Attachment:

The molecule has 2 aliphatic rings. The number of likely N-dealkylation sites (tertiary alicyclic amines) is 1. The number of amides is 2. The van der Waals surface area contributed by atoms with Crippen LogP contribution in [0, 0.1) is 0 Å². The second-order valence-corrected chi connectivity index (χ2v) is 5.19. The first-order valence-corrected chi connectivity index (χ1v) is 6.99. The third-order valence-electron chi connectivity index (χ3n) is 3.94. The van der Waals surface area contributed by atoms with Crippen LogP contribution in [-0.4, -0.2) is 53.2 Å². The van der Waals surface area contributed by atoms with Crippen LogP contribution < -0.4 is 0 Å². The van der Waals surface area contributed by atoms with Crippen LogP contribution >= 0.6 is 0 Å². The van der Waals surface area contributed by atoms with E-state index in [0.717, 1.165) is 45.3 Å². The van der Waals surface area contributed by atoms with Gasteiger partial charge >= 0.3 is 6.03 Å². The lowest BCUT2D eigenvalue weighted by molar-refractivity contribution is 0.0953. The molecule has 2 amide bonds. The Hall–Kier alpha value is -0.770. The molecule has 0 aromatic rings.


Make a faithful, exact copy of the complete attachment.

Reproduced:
The molecule has 2 aliphatic rings. The number of likely N-dealkylation sites (tertiary alicyclic amines) is 1. The number of amides is 2. The van der Waals surface area contributed by atoms with Crippen LogP contribution in [0, 0.1) is 0 Å². The second-order valence-corrected chi connectivity index (χ2v) is 5.19. The first-order valence-corrected chi connectivity index (χ1v) is 6.99. The third-order valence-electron chi connectivity index (χ3n) is 3.94. The van der Waals surface area contributed by atoms with Crippen LogP contribution in [-0.4, -0.2) is 53.2 Å². The van der Waals surface area contributed by atoms with Crippen LogP contribution < -0.4 is 0 Å². The van der Waals surface area contributed by atoms with Crippen LogP contribution >= 0.6 is 0 Å². The van der Waals surface area contributed by atoms with E-state index in [0.717, 1.165) is 45.3 Å². The van der Waals surface area contributed by atoms with Gasteiger partial charge >= 0.3 is 6.03 Å². The lowest BCUT2D eigenvalue weighted by molar-refractivity contribution is 0.0953. The molecule has 2 amide bonds. The Hall–Kier alpha value is -0.770. The molecule has 0 aromatic rings.